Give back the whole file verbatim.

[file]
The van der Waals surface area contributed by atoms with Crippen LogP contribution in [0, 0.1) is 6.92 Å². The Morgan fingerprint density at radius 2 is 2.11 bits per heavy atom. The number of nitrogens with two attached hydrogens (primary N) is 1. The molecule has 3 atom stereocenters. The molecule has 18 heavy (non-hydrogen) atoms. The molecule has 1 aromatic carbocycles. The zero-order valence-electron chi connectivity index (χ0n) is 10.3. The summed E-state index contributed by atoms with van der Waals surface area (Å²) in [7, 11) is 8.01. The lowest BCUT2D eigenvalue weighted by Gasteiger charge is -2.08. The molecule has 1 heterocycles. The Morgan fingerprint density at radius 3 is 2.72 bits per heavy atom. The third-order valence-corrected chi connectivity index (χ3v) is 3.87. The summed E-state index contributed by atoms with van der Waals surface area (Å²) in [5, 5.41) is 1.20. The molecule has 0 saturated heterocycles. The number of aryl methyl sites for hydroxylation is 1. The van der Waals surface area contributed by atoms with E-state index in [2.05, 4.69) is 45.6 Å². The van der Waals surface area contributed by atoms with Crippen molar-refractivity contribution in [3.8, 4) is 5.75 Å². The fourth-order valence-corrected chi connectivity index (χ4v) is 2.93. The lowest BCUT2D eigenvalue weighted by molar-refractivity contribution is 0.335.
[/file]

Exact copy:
The van der Waals surface area contributed by atoms with Crippen LogP contribution in [0, 0.1) is 6.92 Å². The Morgan fingerprint density at radius 2 is 2.11 bits per heavy atom. The number of nitrogens with two attached hydrogens (primary N) is 1. The molecule has 3 atom stereocenters. The molecule has 18 heavy (non-hydrogen) atoms. The molecule has 1 aromatic carbocycles. The zero-order valence-electron chi connectivity index (χ0n) is 10.3. The summed E-state index contributed by atoms with van der Waals surface area (Å²) in [7, 11) is 8.01. The lowest BCUT2D eigenvalue weighted by Gasteiger charge is -2.08. The molecule has 1 heterocycles. The Morgan fingerprint density at radius 3 is 2.72 bits per heavy atom. The third-order valence-corrected chi connectivity index (χ3v) is 3.87. The summed E-state index contributed by atoms with van der Waals surface area (Å²) in [5, 5.41) is 1.20. The molecule has 0 saturated heterocycles. The number of aryl methyl sites for hydroxylation is 1. The van der Waals surface area contributed by atoms with E-state index in [2.05, 4.69) is 45.6 Å². The van der Waals surface area contributed by atoms with Crippen molar-refractivity contribution in [3.8, 4) is 5.75 Å². The fourth-order valence-corrected chi connectivity index (χ4v) is 2.93. The lowest BCUT2D eigenvalue weighted by molar-refractivity contribution is 0.335.